Last Friday, production of the Volkswagen Passat was stopped in Emden, Germany. Not because there aren’t enough customers for the car. There are too many.
Lines were stopped, and both shifts were sent home. 1,000 Passats remained unmade that day. The reason: Missing parts. The surging demand for automobiles worldwide leads to capacity constraints at suppliers. Many had closed their doors during carmageddon, the surviving ones had cut down on capacities. Now they are swamped.
The local paper Emder Zeitung says a supplier had problems with cockpit parts. Not an isolated occurrence. A week ago, Dr. Jürgen Geissinger, VP of the German industry organization Verband der Autoindustrie (VDA) reported “shortages from raw materials all the way to electronic components.”
Over in the UK, GM’s Vauxhall grouches that they can’t find enough British parts. The Society of Motor Manufacturers and Traders sees shortages everywhere: The industry is running out of “alloy wheels, alternators and starter motors, brake components, castings and forgings, fasteners, nuts and bolts, plastic mouldings in general, large stampings, sheet steel and aluminium, transmission components and wiring harnesses.” Sounds like the only item that is available in quantity are wiper blades.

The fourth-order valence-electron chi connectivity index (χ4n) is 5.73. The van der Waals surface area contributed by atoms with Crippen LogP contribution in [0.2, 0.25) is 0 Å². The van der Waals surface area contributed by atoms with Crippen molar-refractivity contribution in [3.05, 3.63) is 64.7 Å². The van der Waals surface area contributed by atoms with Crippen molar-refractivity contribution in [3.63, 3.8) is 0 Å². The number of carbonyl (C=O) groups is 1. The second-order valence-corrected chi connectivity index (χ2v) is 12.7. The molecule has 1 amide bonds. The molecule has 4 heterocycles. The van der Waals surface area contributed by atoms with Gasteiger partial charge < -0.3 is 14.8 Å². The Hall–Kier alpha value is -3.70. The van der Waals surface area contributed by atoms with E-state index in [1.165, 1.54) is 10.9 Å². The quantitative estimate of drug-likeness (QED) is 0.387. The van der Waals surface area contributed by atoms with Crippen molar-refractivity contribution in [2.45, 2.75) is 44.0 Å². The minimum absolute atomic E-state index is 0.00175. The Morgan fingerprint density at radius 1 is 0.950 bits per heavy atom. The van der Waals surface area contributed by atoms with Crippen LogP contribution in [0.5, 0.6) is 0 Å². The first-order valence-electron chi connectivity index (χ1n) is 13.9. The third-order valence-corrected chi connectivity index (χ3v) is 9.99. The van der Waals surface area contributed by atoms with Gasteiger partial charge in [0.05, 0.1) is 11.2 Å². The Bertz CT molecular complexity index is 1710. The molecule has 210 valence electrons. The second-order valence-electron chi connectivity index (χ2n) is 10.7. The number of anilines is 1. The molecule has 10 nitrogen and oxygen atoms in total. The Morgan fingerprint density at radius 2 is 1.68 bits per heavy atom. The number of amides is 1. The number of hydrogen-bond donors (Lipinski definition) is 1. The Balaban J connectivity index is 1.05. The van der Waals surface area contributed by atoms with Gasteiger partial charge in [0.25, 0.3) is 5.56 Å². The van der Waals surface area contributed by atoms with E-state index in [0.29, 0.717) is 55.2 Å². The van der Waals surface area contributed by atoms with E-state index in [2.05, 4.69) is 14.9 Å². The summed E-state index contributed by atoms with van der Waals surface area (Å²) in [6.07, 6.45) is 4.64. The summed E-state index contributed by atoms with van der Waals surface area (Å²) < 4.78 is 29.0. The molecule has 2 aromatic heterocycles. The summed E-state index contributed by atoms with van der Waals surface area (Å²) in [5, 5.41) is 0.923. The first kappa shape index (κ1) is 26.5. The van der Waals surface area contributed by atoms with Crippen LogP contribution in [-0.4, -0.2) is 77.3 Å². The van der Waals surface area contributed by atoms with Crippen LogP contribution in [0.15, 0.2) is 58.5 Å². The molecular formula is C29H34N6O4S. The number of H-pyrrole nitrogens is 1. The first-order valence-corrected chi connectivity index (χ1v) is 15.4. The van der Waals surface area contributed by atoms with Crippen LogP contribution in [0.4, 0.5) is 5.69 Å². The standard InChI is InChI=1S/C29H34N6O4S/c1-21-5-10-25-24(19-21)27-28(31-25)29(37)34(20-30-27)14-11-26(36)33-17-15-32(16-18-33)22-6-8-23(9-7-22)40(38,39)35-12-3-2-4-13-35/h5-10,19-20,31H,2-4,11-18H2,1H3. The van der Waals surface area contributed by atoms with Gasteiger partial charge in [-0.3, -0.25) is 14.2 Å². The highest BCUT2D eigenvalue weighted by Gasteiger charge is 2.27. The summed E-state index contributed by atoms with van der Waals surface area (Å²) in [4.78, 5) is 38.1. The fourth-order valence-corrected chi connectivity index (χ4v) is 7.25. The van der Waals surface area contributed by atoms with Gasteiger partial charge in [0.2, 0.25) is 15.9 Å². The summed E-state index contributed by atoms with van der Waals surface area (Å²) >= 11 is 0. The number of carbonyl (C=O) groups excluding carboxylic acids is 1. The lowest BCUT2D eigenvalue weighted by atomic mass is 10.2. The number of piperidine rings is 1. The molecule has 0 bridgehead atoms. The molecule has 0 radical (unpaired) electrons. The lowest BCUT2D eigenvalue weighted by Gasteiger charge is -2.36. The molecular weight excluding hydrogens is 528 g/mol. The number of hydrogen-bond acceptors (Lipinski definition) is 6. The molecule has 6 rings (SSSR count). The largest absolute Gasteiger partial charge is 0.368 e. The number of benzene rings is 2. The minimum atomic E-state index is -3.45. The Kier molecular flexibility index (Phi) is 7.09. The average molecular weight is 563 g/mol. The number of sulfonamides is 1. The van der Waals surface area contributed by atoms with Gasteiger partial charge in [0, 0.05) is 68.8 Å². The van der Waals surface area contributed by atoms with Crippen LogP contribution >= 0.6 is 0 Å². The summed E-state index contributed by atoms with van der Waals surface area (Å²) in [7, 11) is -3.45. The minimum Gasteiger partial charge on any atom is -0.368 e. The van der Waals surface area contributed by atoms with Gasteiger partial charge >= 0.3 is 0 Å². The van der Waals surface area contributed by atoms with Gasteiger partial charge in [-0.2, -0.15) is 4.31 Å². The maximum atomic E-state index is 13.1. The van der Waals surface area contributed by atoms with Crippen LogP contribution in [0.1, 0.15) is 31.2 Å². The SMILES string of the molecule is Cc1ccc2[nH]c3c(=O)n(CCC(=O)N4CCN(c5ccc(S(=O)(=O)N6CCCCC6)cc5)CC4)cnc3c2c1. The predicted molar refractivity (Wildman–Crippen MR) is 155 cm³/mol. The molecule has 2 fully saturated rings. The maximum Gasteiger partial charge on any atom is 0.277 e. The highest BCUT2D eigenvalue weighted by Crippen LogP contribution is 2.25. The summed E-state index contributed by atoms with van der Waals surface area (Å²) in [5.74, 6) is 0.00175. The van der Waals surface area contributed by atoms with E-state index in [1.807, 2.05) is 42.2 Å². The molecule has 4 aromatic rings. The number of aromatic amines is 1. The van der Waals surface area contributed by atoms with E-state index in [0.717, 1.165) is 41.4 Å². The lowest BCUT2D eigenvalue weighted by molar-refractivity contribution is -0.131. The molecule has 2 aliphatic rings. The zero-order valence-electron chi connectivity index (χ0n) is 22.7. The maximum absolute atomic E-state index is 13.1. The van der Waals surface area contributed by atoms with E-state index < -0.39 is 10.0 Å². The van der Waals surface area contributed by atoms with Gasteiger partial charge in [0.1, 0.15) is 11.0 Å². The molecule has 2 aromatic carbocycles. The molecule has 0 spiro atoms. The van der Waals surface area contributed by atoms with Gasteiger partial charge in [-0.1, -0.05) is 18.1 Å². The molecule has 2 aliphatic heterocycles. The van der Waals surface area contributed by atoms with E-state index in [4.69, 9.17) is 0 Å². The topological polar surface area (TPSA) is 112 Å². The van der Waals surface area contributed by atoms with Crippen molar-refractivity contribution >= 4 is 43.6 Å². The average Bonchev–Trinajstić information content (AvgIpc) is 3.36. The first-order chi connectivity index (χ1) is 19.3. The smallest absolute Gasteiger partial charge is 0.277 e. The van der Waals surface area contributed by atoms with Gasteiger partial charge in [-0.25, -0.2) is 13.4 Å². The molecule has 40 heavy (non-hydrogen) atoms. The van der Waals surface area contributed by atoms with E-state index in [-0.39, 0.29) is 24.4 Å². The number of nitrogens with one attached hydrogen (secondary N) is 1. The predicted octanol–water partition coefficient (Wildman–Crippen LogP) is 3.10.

Back in Emden, VW spokesman Georg Göricke promised to Das Autohaus that normal Passat production will resume Monday, and that the missing 1,000 units will be built before the year is over.
Just-in-time is great. As long as the parts arrive just-in-time. Stock levels are depleted. The only stocks that are up: Those of the formerly down and out parts suppliers. Morningstar says that “auto-parts stocks have been one of the best-performing industries in 2010, with such prominent names as Magna International, BorgWarner, and TRW all up more than 75 percent for the year to date.”